It is important that Fuji demonstrate that the X system is even capable of supporting a full f/2.8 zoom "trinity". What sort of a mount would it be if it couldn't support the full focal range for every application? 

 

The trouble is that it is known that mirrorless ultra wides are difficult to design, and it is terra incognito for optical engineers. SLR ultra wides are derivatives of old designs, but engineers are breaking new ground with mirrorless ultra wides. That means it will take longer, but it is simply logical that Fuji need to fill out its lens range by offering the full fast zoom trinity. In that sense it is hardly mere rumour and speculation that at some point Fuji will manage to come up with a satisfactory optical formula for an ultra wide fast zoom. 

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As long as 8mm is rectilinear, I'm all for it.  Ultra wide is an acquired taste any it takes time to figure out what subject matter it works best with.  Also, it the max focal length were 18mm that might be a little nicer since that i one use a lot. (selfish me!)

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Please please please make it 8-16mm f/2.8 WR and most importantly compact. Not like as compact as 35mm f/2.0 WR because that's pretty impossible but just compact enough so we can walkaround with it.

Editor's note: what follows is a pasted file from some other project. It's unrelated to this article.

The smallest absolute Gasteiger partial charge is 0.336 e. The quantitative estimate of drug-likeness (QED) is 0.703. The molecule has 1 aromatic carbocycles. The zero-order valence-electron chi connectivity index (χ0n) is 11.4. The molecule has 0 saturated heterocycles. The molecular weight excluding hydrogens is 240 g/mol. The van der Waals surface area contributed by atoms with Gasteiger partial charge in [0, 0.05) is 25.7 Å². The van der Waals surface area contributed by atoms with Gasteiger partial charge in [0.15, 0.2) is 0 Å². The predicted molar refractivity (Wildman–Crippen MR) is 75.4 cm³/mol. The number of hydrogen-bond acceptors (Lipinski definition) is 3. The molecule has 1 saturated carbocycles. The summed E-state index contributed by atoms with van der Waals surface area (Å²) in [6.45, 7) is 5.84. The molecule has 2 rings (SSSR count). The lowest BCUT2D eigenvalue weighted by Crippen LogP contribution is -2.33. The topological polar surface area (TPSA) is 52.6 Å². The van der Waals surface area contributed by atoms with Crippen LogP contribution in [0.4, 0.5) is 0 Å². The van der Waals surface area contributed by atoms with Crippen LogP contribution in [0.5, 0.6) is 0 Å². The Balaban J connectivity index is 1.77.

Just imagine all the possibilities with a 8-16mm lens :) :)

 

The same is for me.  I tried 3 different 10-24, all were blurred at the left side. Don't want to try a 4th or 5th one.

So please give us this lens.  B)  ;)

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  • 2 weeks later...

Do you guys think it will be smaller or bigger or about the same size as the 10-24?

 

It would definitely be bigger, just compare any F4 to F2.8 lenses that are the same focal length.

But that being said ... if they released a 2.8 version and did not put IS in the lens ... it may not be too much larger than the current which has IS. 

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A 2.8 lens should be huuuge :-)

 

 

It would definitely be bigger, just compare any F4 to F2.8 lenses that are the same focal length.

But that being said ... if they released a 2.8 version and did not put IS in the lens ... it may not be too much larger than the current which has IS. 

 

Good! Then I'm still at the dilemma between chosing between just the 16 and 10-24

Edited by Hermelin
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Good! Then I'm still at the dilemma between chosing between just the 16 and 10-24

 

Get both ... I did!

 

Got the 10-24 first, then 12 months later I got the 16.

 

I use them at totally different times, so having both is ideal

I use the 10-24 when outside in adequate light or when I want (or need) hand held slow shutter as the IS is quite good.  I can shoot @ 1/4 second easily with that lens and get a nice sharp image.

 

I use the 16 when I go indoors and set the aperture to 1.4 and don't touch it.  That is where that lens shines.   :)

Edited by Adam Woodhouse